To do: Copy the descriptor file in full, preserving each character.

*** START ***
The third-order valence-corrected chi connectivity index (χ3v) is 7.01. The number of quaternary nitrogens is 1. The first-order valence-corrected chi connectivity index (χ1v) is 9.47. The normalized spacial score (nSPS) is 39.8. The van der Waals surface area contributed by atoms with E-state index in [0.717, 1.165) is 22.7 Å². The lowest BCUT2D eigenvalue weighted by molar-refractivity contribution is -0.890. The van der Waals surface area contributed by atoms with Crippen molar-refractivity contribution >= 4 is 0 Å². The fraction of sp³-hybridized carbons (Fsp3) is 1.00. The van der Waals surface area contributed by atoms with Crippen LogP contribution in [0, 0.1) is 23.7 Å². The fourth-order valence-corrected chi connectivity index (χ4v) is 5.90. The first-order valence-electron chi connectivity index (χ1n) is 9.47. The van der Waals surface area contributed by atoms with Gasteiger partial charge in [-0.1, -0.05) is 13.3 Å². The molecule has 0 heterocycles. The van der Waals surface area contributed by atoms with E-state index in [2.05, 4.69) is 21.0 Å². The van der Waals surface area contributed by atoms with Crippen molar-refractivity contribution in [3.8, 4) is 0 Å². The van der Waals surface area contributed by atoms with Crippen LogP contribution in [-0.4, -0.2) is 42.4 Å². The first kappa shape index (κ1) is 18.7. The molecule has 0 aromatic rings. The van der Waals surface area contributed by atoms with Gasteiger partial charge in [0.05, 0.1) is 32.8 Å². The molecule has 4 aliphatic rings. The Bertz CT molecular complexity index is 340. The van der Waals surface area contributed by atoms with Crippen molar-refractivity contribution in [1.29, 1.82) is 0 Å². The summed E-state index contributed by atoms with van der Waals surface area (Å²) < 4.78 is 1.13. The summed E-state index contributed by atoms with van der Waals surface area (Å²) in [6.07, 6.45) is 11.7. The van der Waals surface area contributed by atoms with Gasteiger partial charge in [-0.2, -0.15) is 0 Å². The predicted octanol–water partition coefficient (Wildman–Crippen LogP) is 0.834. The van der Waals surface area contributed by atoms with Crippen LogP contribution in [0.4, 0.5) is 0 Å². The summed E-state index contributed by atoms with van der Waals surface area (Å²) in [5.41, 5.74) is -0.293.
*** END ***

The third-order valence-corrected chi connectivity index (χ3v) is 7.01. The number of quaternary nitrogens is 1. The first-order valence-corrected chi connectivity index (χ1v) is 9.47. The normalized spacial score (nSPS) is 39.8. The van der Waals surface area contributed by atoms with E-state index in [0.717, 1.165) is 22.7 Å². The lowest BCUT2D eigenvalue weighted by molar-refractivity contribution is -0.890. The van der Waals surface area contributed by atoms with Crippen molar-refractivity contribution >= 4 is 0 Å². The fraction of sp³-hybridized carbons (Fsp3) is 1.00. The van der Waals surface area contributed by atoms with Crippen LogP contribution in [0, 0.1) is 23.7 Å². The fourth-order valence-corrected chi connectivity index (χ4v) is 5.90. The first-order valence-electron chi connectivity index (χ1n) is 9.47. The van der Waals surface area contributed by atoms with Gasteiger partial charge in [-0.1, -0.05) is 13.3 Å². The molecule has 0 heterocycles. The van der Waals surface area contributed by atoms with E-state index in [2.05, 4.69) is 21.0 Å². The van der Waals surface area contributed by atoms with Crippen molar-refractivity contribution in [3.8, 4) is 0 Å². The van der Waals surface area contributed by atoms with Crippen LogP contribution in [-0.4, -0.2) is 42.4 Å². The first kappa shape index (κ1) is 18.7. The molecule has 0 aromatic rings. The van der Waals surface area contributed by atoms with Gasteiger partial charge in [0.05, 0.1) is 32.8 Å². The molecule has 4 aliphatic rings. The Bertz CT molecular complexity index is 340. The van der Waals surface area contributed by atoms with Crippen molar-refractivity contribution in [1.29, 1.82) is 0 Å². The summed E-state index contributed by atoms with van der Waals surface area (Å²) < 4.78 is 1.13. The summed E-state index contributed by atoms with van der Waals surface area (Å²) in [6.07, 6.45) is 11.7. The van der Waals surface area contributed by atoms with Gasteiger partial charge in [-0.2, -0.15) is 0 Å². The predicted octanol–water partition coefficient (Wildman–Crippen LogP) is 0.834. The van der Waals surface area contributed by atoms with Crippen LogP contribution in [0.4, 0.5) is 0 Å². The summed E-state index contributed by atoms with van der Waals surface area (Å²) in [5.41, 5.74) is -0.293.